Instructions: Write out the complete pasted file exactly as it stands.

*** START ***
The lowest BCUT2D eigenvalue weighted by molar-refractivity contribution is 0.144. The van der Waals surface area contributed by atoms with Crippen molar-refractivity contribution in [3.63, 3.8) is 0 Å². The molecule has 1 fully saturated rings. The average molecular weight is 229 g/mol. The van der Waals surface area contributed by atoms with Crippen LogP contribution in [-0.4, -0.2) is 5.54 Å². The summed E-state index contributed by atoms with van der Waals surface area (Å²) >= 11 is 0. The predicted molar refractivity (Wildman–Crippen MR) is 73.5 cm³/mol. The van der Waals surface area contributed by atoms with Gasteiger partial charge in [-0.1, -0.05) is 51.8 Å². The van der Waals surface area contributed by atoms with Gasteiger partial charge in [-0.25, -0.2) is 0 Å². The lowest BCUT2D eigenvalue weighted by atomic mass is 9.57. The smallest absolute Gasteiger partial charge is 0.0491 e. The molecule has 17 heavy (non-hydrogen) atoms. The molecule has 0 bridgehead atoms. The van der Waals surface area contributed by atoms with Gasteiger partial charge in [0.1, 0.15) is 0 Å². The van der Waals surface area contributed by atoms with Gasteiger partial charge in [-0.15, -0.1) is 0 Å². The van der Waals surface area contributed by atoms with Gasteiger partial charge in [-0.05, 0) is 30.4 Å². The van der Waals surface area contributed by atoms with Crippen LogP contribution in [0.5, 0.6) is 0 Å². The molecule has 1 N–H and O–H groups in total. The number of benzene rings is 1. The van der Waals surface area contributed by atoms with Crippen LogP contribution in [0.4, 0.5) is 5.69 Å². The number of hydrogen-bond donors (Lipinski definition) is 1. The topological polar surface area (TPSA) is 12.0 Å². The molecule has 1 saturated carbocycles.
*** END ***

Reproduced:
The lowest BCUT2D eigenvalue weighted by molar-refractivity contribution is 0.144. The van der Waals surface area contributed by atoms with Crippen molar-refractivity contribution in [3.63, 3.8) is 0 Å². The molecule has 1 fully saturated rings. The average molecular weight is 229 g/mol. The van der Waals surface area contributed by atoms with Crippen LogP contribution in [-0.4, -0.2) is 5.54 Å². The summed E-state index contributed by atoms with van der Waals surface area (Å²) >= 11 is 0. The predicted molar refractivity (Wildman–Crippen MR) is 73.5 cm³/mol. The van der Waals surface area contributed by atoms with Gasteiger partial charge in [-0.1, -0.05) is 51.8 Å². The van der Waals surface area contributed by atoms with Gasteiger partial charge in [-0.25, -0.2) is 0 Å². The lowest BCUT2D eigenvalue weighted by atomic mass is 9.57. The smallest absolute Gasteiger partial charge is 0.0491 e. The molecule has 17 heavy (non-hydrogen) atoms. The molecule has 0 bridgehead atoms. The van der Waals surface area contributed by atoms with Gasteiger partial charge in [0.1, 0.15) is 0 Å². The van der Waals surface area contributed by atoms with Gasteiger partial charge in [-0.15, -0.1) is 0 Å². The van der Waals surface area contributed by atoms with Gasteiger partial charge in [-0.05, 0) is 30.4 Å². The van der Waals surface area contributed by atoms with Crippen LogP contribution in [0.5, 0.6) is 0 Å². The molecule has 1 N–H and O–H groups in total. The number of benzene rings is 1. The van der Waals surface area contributed by atoms with Crippen LogP contribution in [0.4, 0.5) is 5.69 Å². The number of hydrogen-bond donors (Lipinski definition) is 1. The topological polar surface area (TPSA) is 12.0 Å². The molecule has 1 saturated carbocycles.